Telegram

Understanding The Stock Market: What Is It And How Does It Work

June 26, 2020
Understanding The Stock Market: What Is It And How Does It Work

(And Why We Think It Will Continue Going Up)

Philosopher: And what kind of business is this about which I have often heard people talk but which I neither understand nor have made efforts to comprehend? And I have found no book that deals with the subject and makes apprehension easier.

Shareholder: I really must say you are an ignorant person, friend Greybeard, if you know nothing of this enigmatic business [stocks] which is at once the fairest and most deceitful in Europe, the noblest and the most infamous in the world, the finest and the most vulgar on earth. It is a quintessence of academic learning and a paragon of fraudulence; it is a touchstone for the intelligent and a tombstone for the audacious, a treasury of usefulness and a source of disaster, and finally a counterpart of Sisyphus who never rests as also of Ixion who is chained to a wheel that turns perpetually.

Confusion of Confusions, Joseph de le Vega, 1688

The stock market is hard. Really it is. There is perhaps no other institution where the cold, inhuman objectivity of all the available information speaks indiscriminately and for itself. When it does, it does so with a force that can scarcely regard our irrelevant emotions or biases. When people tell you that the stock market is easy and to ‘just listen to their easy formula!’ they usually are trying to swindle you, or at least charge you for information that won’t help you much. The reason they are trying to deceive you? The stock market was too hard for them, and now they need to get your money using an unscrupulous method. This highlights one of the risks consumers face in the market. However, the stock market has also created more opportunities and wealth than perhaps any other institution of Western Civilization. Hence, you’re quite right to be interested in it as a means to augment and protect your wealth.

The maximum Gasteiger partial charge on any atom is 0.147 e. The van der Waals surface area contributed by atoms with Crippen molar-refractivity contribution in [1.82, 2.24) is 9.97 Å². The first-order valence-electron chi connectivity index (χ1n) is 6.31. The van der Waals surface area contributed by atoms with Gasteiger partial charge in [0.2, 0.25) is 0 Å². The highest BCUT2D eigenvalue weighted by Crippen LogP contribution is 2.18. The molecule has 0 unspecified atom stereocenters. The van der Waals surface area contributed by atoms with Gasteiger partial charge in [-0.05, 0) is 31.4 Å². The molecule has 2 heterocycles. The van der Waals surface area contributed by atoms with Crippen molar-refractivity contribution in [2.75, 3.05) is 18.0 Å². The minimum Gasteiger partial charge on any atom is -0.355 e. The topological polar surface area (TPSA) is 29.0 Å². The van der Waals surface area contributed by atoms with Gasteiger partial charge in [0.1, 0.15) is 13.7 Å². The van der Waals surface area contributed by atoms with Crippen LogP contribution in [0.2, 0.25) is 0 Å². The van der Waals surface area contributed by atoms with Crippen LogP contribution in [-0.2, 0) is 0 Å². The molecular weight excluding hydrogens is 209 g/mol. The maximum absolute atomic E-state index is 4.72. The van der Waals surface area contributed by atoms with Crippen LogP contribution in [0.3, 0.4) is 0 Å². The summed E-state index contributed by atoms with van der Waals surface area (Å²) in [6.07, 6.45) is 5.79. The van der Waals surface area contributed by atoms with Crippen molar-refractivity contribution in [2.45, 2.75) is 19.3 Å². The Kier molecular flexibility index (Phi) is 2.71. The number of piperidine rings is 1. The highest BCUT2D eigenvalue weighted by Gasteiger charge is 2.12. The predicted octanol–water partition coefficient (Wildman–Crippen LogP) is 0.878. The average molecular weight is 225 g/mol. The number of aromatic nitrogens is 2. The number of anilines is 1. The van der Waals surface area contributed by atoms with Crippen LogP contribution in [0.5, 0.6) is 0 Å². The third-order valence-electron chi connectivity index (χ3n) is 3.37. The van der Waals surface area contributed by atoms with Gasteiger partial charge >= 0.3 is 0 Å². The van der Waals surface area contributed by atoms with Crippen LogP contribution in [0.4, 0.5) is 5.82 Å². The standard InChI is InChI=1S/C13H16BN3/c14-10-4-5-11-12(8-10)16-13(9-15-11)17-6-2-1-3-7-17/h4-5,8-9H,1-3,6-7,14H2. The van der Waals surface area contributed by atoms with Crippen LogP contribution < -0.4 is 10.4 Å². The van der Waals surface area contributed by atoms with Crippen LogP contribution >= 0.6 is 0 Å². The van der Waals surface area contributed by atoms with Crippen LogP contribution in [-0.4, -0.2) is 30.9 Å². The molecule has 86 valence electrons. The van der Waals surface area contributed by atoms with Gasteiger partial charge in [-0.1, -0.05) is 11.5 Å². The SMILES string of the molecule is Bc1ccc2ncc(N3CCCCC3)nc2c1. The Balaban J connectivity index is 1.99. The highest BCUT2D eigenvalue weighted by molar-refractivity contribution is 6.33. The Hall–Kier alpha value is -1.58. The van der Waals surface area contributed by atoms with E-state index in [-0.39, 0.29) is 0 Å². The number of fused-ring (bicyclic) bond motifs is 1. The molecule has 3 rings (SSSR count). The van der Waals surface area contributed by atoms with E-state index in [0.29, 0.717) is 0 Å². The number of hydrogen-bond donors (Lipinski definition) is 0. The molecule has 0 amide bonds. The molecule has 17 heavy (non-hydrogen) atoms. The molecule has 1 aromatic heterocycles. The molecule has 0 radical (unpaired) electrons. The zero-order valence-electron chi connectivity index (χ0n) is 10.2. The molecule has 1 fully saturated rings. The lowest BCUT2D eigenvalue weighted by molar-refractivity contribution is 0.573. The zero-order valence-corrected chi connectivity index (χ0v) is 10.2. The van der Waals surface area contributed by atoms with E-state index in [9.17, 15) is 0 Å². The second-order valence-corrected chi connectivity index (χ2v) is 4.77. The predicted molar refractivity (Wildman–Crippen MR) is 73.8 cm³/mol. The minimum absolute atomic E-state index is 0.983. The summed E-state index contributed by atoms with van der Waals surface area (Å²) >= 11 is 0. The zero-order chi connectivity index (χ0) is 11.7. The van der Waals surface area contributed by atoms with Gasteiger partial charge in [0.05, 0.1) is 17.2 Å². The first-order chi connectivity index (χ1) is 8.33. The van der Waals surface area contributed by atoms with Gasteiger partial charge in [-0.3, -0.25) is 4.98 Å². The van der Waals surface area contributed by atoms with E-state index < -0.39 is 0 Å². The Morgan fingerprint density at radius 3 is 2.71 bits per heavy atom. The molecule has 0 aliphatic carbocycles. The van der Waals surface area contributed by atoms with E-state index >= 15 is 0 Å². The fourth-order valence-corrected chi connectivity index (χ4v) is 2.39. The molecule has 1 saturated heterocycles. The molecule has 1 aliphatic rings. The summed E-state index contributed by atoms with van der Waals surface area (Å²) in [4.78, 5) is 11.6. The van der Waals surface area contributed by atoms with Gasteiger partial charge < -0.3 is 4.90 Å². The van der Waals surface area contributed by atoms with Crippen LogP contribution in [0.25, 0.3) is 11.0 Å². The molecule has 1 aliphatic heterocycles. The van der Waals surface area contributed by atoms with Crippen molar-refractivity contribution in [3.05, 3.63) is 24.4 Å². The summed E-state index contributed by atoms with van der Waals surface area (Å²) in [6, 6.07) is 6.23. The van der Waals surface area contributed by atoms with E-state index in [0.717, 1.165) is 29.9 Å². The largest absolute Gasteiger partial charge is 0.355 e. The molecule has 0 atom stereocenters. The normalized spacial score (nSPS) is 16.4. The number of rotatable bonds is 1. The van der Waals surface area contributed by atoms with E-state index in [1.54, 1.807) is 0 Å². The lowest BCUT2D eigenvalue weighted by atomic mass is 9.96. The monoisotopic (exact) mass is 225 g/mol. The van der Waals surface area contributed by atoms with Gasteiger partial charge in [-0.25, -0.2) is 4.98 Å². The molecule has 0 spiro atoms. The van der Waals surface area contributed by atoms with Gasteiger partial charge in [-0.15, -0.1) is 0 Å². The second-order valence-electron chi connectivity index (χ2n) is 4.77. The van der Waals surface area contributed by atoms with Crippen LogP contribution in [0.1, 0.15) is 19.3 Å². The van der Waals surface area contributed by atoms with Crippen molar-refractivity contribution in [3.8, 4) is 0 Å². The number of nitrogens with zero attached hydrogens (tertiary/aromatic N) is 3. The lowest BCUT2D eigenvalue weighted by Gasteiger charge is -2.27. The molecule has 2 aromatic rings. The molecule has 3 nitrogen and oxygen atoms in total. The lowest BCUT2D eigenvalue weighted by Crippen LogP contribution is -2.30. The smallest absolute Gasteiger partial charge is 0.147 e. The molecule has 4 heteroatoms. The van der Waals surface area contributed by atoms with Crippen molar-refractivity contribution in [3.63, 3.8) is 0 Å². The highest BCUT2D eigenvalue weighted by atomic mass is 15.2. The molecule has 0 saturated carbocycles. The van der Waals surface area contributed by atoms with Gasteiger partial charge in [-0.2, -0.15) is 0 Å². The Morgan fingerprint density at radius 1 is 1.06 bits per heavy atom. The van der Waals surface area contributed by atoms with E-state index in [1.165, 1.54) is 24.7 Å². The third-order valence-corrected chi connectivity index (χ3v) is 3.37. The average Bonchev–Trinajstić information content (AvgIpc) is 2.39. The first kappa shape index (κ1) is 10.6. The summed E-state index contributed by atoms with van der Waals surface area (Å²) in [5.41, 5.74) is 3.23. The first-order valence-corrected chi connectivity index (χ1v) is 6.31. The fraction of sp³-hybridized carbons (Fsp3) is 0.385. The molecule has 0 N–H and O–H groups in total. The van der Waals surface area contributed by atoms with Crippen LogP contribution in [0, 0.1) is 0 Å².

The introductory passage is from the first book ever written on stock markets, The Confusion of Confusions. The title is apt.  It is incredible to hear de la Vega’s 17th-century descriptions of market dynamics still so prevalent and similar to that of contemporary markets. He describes bulls, bears, “opsies” or options, margin accounts, and even penny stocks of the day. He even describes the 17th century version of a state-sponsored bailout, “appealing to Frederick.” Yes, markets are always changing. For example, in the 1970s, the trading week was reduced because of a back-log of paper trades known as ‘the paper crunch.’ This is obviously no longer a problem. However, the underlying human behaviors and incentives remain conspicuously perennial. 

              There are two ancient Chinese ‘blessings’ that also double as a curse. The first ‘may you live in interesting times’ seems positive until you realize that consistent peace and prosperity is uninteresting from history’s perspective, then interesting takes on a more ominous tone, like the ‘interesting’ markets of March 2020. The other is, ‘may you get everything you wish for.’ How could this be bad, right? Well, when a global pandemic comes along, which causes an unprecedented and mandatory cessation in economic activity, what would you want the Federal Reserve to do? From a generalized shareholder’s perspective, you would want them to do precisely what they did; come in with bazookas blazing and necessarily remove the consequence of near-term corporate bankruptcy with unlimited liquidity. And do this, they certainly did, and in a timely and stylish manner too! Kudos to Jay Powell.